U.K. Inflation Accelerates to Its Fastest Pace in 6 Months

U.K. Inflation Accelerates to Its Fastest Pace in 6 Months

The U.K. inflation picked up for the first time in 6 months in January, modulating expectations for a Bank of England interest-rate cut later this year. Retail prices rose more-than-forecast 1.8% in January from a year earlier, the fastest since July, the Office for National Statistics said Wednesday. Core inflation picked up to 1.6%. The pound erased a modest decline and was up 0.2% to $1.3018 as of 9:49 a.m. London time.

Prices were boosted by the cost of energy, motor fuel and air fares. But the acceleration is likely to prove temporary, with inflation expected to fall back in the second quarter and remain below the BOE’s 2% target for the next two years.

The benign inflation outlook would make it easier for the BOE to cut interest rates should the economy wobble amid critical trade talks with the European Union, though policy makers are expected to refrain for now. That’s because the labor market remains tight and confidence has improved since Prime Minister Boris Johnson’s election victory in December.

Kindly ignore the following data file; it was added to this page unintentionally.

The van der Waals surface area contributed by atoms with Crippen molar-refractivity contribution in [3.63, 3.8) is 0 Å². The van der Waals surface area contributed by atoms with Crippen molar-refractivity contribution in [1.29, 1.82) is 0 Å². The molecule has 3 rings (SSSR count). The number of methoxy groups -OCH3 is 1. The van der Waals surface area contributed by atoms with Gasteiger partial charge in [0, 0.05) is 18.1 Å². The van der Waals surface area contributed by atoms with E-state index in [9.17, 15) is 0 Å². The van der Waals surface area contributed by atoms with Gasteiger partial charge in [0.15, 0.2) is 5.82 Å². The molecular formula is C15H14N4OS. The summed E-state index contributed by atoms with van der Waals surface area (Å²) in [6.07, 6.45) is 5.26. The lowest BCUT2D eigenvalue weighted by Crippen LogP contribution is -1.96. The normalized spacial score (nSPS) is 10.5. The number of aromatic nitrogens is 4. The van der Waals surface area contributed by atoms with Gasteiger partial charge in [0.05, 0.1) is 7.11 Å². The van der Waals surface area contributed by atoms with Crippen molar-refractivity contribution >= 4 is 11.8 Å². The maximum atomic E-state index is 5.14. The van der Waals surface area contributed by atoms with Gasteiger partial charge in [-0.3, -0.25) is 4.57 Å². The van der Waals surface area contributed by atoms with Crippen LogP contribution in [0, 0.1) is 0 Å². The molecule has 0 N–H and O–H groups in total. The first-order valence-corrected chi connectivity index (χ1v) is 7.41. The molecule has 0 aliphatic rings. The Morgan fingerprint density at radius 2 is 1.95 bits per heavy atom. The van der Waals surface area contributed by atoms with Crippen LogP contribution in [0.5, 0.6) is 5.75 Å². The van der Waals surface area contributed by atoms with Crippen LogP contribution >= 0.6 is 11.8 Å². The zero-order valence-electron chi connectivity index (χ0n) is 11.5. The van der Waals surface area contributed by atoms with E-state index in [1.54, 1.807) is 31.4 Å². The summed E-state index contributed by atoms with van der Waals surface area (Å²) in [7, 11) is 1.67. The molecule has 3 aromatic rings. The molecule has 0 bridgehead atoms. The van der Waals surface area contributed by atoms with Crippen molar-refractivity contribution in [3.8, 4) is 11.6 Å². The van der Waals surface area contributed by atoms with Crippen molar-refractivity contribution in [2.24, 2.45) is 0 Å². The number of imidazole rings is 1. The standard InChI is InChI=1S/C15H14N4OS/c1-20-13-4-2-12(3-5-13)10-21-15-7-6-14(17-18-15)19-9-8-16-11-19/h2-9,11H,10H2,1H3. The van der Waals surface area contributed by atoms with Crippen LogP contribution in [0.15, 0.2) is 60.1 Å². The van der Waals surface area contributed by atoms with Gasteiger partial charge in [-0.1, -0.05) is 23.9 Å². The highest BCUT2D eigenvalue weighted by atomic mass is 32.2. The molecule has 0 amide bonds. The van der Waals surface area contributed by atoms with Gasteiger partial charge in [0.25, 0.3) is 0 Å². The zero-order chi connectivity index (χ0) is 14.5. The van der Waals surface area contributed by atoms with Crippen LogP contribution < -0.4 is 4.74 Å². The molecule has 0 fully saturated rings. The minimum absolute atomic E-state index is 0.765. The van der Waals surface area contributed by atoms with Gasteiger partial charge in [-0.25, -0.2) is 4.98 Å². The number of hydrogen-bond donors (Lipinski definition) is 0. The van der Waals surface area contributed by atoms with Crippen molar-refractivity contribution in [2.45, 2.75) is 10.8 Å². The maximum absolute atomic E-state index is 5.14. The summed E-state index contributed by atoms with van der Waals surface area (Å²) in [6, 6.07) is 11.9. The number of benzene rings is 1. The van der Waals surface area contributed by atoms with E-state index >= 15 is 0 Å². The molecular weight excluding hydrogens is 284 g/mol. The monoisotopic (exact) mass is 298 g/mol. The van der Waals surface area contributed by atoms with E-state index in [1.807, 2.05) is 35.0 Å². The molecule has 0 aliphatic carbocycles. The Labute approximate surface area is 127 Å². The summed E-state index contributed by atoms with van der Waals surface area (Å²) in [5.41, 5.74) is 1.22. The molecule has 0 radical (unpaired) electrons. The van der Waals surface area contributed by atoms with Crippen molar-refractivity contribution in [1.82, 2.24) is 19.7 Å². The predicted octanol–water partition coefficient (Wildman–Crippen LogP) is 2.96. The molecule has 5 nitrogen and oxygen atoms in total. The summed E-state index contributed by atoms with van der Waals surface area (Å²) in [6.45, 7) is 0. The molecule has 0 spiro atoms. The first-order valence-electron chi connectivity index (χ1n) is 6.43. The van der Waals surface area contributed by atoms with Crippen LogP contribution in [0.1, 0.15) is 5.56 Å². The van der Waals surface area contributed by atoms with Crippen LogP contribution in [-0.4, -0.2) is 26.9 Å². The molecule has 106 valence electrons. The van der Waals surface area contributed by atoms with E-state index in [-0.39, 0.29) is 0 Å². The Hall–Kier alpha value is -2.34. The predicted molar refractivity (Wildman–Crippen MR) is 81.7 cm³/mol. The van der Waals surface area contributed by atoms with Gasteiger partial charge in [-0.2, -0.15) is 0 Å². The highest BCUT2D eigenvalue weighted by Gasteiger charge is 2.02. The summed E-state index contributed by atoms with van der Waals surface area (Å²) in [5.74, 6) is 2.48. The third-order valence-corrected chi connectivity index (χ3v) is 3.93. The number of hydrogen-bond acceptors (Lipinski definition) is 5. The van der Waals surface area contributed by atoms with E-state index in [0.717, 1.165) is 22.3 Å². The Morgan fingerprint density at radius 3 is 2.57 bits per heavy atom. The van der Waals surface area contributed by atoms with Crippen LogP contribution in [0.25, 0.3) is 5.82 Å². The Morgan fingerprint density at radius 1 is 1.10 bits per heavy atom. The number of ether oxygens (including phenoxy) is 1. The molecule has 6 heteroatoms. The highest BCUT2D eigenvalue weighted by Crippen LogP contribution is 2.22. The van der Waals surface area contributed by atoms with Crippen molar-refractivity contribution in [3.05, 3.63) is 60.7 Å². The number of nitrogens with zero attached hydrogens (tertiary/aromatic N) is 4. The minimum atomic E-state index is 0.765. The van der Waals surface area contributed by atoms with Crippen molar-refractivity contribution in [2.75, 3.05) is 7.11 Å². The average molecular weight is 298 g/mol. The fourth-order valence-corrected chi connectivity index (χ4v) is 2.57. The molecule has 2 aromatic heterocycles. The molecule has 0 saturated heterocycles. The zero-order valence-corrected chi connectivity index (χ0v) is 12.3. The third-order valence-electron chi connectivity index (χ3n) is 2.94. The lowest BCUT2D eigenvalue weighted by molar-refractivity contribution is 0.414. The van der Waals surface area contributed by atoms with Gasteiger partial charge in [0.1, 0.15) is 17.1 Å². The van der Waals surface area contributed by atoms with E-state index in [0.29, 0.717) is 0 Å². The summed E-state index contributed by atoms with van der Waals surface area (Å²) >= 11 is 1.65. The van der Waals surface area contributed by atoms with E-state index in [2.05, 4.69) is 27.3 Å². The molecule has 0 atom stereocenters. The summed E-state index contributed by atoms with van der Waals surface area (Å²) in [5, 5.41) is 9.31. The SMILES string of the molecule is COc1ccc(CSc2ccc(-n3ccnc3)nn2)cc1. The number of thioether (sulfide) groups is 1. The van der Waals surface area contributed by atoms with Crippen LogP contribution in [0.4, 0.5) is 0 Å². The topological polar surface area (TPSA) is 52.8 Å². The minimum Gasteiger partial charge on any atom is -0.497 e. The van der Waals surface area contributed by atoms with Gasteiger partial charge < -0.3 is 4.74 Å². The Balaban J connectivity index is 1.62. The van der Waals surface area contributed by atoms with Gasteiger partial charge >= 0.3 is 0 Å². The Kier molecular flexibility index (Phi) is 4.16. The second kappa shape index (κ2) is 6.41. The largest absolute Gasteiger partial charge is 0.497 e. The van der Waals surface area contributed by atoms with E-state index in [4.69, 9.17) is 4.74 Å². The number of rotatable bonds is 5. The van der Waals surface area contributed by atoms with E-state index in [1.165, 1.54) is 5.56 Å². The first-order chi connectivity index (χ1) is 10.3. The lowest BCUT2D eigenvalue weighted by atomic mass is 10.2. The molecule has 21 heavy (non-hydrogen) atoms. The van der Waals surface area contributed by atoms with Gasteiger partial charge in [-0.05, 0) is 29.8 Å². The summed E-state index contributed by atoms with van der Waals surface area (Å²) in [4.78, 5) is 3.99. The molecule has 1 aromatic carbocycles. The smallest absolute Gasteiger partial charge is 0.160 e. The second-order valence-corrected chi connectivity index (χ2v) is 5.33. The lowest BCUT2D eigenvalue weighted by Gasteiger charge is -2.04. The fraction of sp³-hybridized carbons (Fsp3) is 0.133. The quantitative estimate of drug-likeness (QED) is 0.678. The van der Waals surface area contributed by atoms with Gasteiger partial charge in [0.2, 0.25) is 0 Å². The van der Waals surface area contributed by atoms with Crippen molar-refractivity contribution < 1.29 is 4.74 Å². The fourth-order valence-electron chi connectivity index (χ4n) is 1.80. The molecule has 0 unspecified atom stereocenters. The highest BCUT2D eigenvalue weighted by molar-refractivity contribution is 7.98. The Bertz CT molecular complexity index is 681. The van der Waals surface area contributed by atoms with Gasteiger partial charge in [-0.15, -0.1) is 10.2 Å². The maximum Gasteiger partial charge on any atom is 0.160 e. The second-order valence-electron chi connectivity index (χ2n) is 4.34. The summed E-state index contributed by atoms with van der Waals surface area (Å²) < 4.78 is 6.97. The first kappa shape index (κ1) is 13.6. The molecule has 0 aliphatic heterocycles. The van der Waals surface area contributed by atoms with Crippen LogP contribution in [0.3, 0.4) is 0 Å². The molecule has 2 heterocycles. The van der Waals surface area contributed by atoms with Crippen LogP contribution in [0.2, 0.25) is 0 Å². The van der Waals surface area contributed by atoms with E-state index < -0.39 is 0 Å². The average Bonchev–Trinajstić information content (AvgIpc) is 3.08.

January’s inflation boost from gas and electricity was largely due to a sharp drop a year earlier when the industry regulator introduced its price cap. There was also upward pressure from auto fuel, which rose almost 2%, while air fares fell less than a year ago.

Sterling erased losses to rise to a new day high after the release
Other figures showed pipeline pressures remained relatively subdued, with factory output prices rising just 1.1% year-on-year.

House prices rose an annual 2.2% in December, their strongest increase in more than a year, and surveys suggest the post-election revival in the housing market gathered pace in January. Prices in London, which have borne the brunt of Brexit uncertainty, posted the fastest growth since October 2017.